Geocaching is made interesting by the fact that a GPS receiver will get you at best within fifty or sixty feet of a location but no closer...and you'd be amazed how tough it is to find something well-hidden when you can only be sure you're within fifty feet of it. All the more fun, and some of the caches are in places extraordinarily difficult to reach. They've been graded on a 1-5 scale, with 1 being the easiest to reach (easiest in terms of terrain and access) and 5 the most difficult. The main geocaching home page has a Web-based log for many of its listed sites. Here's the log for the geocache nearest to my own location. I'm not sure I'll head out to look for it, as I'd have to buy or borrow a GPS receiver, but it's not all that far and might be a good thing to attempt before it gets too hot outside. High-tech treasure hunt! Very cool. It is a wonderful time to be alive.
March 6, 2001:

I'm not sure why it's called what it is, but Suck has been around for a long time, publishing a new article every weekday since 1995, when hardly anybody even knew what the Web was. Mildly liberal and often a little too cynical for me, Suck nonetheless keeps me coming back from time to time. Not every day, certainly, but at least once per fortnight or so, or whenever I find myself intrigued by one of its articles aggregated in Plastic. Why? Pretty simple, though the insight took a while in coming: It's easy on the eyes.

Go take a look if you haven't already. Suck confines itself to a single narrow column of text, punctuated by idiosyncratic cartoon illos by Terry Colon. Sure, it leaves most of your screen a completely wasted whitewash, but all that blank space has a certain soothing, not-distracting effect on my middle-aged eyes. Newspapers and most magazines run fairly narrow columns; it's a time-honored way of keeping very small type from making readers go as walleyed as Suck's grinning fish icon. Most Web sites insist on packing every square centimeter of screen space with text, ugly graphics, banner ads, or animated GIFs of small dogs running back and forth. Not Suck. It has one banner ad at the bottom, and very little cross-linking, even into its own archives. A seven-day lookback summary allows weekly visits to avoid missing anything, but that's about it. Simplicity. Narrow columns. As few distractions as possible. Gosh, what a notion.
March 5, 2001:

Jim Mischel and Vince Kimball both wrote to tell me that Borland has expressed the intention of selling a $99 version of Kylix (see my March 3 entry) but with a profoundly different twist: Programmers will be compelled to make any software written with the Kylix Open Edition available under the GPL. For those coming to this page from somewhere other than nerdland, the GPL is the GNU Public License, an intriguing quasi-legal concept that flips copyright on its head and forbids the keeping of any GPLed software as proprietary. Software released under the GPL is free and must remain free. It cannot be protected under copyright laws.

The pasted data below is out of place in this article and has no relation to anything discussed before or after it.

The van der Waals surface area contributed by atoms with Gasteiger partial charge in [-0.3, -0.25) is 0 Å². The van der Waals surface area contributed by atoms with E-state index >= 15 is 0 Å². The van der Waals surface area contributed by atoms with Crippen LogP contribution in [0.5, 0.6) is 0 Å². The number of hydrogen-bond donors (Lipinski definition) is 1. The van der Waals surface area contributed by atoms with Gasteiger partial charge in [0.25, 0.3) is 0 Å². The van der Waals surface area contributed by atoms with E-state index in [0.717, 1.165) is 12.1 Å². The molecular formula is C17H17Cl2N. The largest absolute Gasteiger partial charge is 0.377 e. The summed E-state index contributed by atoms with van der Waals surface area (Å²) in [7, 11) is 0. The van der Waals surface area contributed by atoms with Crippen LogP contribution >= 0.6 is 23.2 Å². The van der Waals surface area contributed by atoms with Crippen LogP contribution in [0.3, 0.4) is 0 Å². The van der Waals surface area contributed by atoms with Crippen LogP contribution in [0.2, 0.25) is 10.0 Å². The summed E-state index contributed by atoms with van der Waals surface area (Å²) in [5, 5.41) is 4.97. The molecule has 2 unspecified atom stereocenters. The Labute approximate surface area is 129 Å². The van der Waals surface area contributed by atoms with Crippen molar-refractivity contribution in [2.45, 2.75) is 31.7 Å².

I say "quasi-legal" because as best I know, the GPL has never really been rigorously tested in court...nor has any provision that software written with a particular tool must be released under GPL. Minor quibbles aside, this is all Very New Stuff from the standpoint of our legal tradition, and it'll be fun to see how it all plays out. It could be a brilliant move on Borland's part, though such a provision requires that it be possible to identify code written with the Open Edition. As any binary may be patched, this will not be a slam dunk. Let's watch, and hope for the best.
March 4, 2001:

I'm a big fan of the study of unintended consequences, in part because it indicts so much of our political system. Consider: A medicine cap that is child-proof is probably also granny-proof, especially if granny has the sort of bad arthritis that elderly women so often suffer. What we've found is that women with arthritis cease struggling with childproof caps after a while, and simply leave the caps off their drugs completely. These days, more and more families with small children share quarters with elderly grandparents, and up on top of granny's dresser is a row of medicine bottles without caps. It gets so bad sometimes that poison control centers have begun referring to the time after supper when young children tear around the house generally unsupervised as "the arsenic hour."